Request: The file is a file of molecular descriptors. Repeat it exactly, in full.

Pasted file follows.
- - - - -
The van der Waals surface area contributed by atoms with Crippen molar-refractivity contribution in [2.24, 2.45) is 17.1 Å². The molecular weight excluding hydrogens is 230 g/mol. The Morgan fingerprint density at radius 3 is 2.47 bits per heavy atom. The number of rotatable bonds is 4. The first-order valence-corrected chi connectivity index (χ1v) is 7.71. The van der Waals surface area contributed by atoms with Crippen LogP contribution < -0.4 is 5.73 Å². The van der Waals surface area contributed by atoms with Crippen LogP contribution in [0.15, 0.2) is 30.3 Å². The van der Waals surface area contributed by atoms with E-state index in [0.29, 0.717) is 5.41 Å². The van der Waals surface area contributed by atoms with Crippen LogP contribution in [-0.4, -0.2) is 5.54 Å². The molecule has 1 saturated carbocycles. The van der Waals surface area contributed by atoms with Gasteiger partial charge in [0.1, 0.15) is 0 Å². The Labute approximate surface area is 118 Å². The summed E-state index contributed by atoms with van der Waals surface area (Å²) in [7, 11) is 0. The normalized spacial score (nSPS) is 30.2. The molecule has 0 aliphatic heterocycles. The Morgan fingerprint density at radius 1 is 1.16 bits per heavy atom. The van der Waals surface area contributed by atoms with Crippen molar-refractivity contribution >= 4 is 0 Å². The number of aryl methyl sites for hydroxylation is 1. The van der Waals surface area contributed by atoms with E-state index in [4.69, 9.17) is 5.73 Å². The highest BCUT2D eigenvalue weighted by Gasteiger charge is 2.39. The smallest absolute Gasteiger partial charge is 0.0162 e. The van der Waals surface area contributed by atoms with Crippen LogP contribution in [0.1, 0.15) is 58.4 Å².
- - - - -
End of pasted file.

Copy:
The van der Waals surface area contributed by atoms with Crippen molar-refractivity contribution in [2.24, 2.45) is 17.1 Å². The molecular weight excluding hydrogens is 230 g/mol. The Morgan fingerprint density at radius 3 is 2.47 bits per heavy atom. The number of rotatable bonds is 4. The first-order valence-corrected chi connectivity index (χ1v) is 7.71. The van der Waals surface area contributed by atoms with Crippen LogP contribution < -0.4 is 5.73 Å². The van der Waals surface area contributed by atoms with Crippen LogP contribution in [0.15, 0.2) is 30.3 Å². The van der Waals surface area contributed by atoms with E-state index in [0.29, 0.717) is 5.41 Å². The van der Waals surface area contributed by atoms with Crippen LogP contribution in [-0.4, -0.2) is 5.54 Å². The molecule has 1 saturated carbocycles. The van der Waals surface area contributed by atoms with Gasteiger partial charge in [0.1, 0.15) is 0 Å². The Labute approximate surface area is 118 Å². The summed E-state index contributed by atoms with van der Waals surface area (Å²) in [7, 11) is 0. The normalized spacial score (nSPS) is 30.2. The molecule has 0 aliphatic heterocycles. The Morgan fingerprint density at radius 1 is 1.16 bits per heavy atom. The van der Waals surface area contributed by atoms with Crippen molar-refractivity contribution >= 4 is 0 Å². The number of aryl methyl sites for hydroxylation is 1. The van der Waals surface area contributed by atoms with E-state index in [4.69, 9.17) is 5.73 Å². The highest BCUT2D eigenvalue weighted by Gasteiger charge is 2.39. The smallest absolute Gasteiger partial charge is 0.0162 e. The van der Waals surface area contributed by atoms with Crippen LogP contribution in [0.1, 0.15) is 58.4 Å².